Protecting Health Privacy is a Royal Pain

Heightened Scrutiny of Your Royal Highness

On Sunday, March 10, tabloids were in quite a frenzy when the British royal family published a photoshopped picture of Catherine, princess of Wales. The hubbub was extra hubbubbly, because this was the first official photo after the princess had abdominal surgery this past January. The order of events caused some people to speculate the edits indicated there was something to hide about the princess’s health status.

Shortly after the public reaction, the princess issued an apology for the edits. Sadly, less than two weeks later, the rumors were confirmed to be true: Princess Catherine did have a health problem. She had been diagnosed with cancer and had commenced preventative chemotherapy. As part of this announcement, Princess Catherine bravely encouraged the public, “For everyone facing this disease in whatever form, please do not lose faith or hope. You are not alone.” Read More

College football on grass field in afternoon sunlight

There’s More Than Rules in Regulating Concussions

By Jack Becker

The football world has used a variety of methods to make the sport safer: Compare modern football to football a century ago, when at least 18 people died playing the game in 1905 alone and Teddy Roosevelt had to intervene. In recent years, concussions and brain trauma have become football’s scarlet letter. While leagues have already made changes to prevent brain injuries, there’s more to be done.

This post considers the application of Lawrence Lessig’s New Chicago School approach to regulation to the prevention of concussions (and other types of brain damage generalized under the word “concussions” for simplicity) in football.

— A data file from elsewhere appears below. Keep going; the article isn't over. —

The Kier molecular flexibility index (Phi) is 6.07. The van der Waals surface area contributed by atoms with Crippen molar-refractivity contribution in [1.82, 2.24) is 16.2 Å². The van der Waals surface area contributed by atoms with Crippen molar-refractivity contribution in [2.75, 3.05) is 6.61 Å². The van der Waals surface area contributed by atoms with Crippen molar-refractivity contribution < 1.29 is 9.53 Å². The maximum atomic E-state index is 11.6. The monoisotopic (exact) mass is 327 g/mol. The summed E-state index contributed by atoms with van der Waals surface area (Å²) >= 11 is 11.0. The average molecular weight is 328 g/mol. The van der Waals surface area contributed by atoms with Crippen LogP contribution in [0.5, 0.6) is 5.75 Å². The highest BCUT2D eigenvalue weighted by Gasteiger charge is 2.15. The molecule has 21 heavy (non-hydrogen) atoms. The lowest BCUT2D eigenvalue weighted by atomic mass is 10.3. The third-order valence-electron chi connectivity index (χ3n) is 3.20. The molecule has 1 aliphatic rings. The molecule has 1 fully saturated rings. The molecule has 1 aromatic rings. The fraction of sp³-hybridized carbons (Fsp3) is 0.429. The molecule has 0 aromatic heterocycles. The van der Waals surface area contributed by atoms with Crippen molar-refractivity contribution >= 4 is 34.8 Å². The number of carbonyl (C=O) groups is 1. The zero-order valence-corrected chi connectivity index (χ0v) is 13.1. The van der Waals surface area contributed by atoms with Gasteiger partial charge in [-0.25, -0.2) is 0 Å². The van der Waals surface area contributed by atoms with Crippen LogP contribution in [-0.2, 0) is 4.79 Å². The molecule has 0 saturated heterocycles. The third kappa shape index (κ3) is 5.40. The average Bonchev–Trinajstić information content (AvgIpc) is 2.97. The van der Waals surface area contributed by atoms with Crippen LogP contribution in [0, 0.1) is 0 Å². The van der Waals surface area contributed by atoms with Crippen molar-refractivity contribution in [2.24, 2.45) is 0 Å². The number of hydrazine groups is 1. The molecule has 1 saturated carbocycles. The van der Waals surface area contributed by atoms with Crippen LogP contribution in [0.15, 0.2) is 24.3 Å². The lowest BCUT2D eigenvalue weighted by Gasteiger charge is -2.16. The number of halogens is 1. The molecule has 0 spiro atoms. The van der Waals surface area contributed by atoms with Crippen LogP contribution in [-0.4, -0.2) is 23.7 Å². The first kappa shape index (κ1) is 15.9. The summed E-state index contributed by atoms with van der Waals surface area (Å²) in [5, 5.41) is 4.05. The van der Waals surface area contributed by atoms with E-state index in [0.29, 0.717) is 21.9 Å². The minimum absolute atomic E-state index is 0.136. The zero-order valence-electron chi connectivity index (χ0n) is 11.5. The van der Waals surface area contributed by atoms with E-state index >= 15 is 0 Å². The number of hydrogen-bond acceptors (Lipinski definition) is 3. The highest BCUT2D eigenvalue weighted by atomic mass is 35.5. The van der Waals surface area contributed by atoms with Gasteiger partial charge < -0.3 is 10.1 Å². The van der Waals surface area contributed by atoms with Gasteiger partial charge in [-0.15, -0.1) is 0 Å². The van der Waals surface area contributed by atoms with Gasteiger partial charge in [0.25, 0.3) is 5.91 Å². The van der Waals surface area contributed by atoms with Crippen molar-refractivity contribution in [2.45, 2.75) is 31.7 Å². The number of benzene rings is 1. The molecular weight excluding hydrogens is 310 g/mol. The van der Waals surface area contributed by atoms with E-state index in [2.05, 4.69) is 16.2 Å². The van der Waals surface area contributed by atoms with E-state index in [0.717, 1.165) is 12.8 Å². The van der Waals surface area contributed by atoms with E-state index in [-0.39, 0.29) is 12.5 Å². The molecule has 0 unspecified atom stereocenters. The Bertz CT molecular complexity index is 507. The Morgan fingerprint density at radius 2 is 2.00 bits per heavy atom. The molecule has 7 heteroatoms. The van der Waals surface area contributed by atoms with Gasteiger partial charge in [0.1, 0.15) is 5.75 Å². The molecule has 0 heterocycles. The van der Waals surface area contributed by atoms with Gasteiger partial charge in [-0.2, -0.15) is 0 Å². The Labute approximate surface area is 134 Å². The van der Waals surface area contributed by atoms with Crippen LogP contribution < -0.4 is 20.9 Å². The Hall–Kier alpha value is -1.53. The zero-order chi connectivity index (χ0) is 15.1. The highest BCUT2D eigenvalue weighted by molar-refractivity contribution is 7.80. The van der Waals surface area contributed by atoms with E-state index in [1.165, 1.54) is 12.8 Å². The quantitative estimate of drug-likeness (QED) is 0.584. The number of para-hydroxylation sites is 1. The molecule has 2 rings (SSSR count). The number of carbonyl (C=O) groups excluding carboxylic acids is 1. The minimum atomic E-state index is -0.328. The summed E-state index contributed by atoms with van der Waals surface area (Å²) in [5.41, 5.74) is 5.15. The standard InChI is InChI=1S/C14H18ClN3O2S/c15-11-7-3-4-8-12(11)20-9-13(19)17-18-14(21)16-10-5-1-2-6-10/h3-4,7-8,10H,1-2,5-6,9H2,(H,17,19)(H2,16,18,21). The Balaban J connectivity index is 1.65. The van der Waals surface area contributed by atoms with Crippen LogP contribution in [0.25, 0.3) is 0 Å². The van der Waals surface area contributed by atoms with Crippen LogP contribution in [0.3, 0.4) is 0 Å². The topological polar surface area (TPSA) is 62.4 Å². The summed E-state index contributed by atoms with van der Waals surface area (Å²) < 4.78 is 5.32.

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Asking the Right Question about Football

By David Orentlicher
[Cross-posted at HealthLawProf Blog and]

In his New York Times op-ed today, former Denver tight end Nate Jackson explains why the NFL should prefer that its players use marijuana to medicate their pain rather than to rely on prescription drugs that can have serious side effects and promote dangerous addictions. Jackson explains quite effectively why he needed marijuana during his six-year career:

I broke my tibia, dislocated my shoulder, separated both shoulders, tore my groin off the bone once and my hamstring off the bone twice, broke fingers and ribs, tore my medial collateral ligament, suffered brain trauma, etc. Most players have similar medical charts. And every one of them needs the medicine.

But to ask whether players should use marijuana or legal drugs to treat their pain is to ask the wrong question. As I write in a forthcoming symposium on concussion in sports in the Journal of Law, Medicine & Ethics, Read More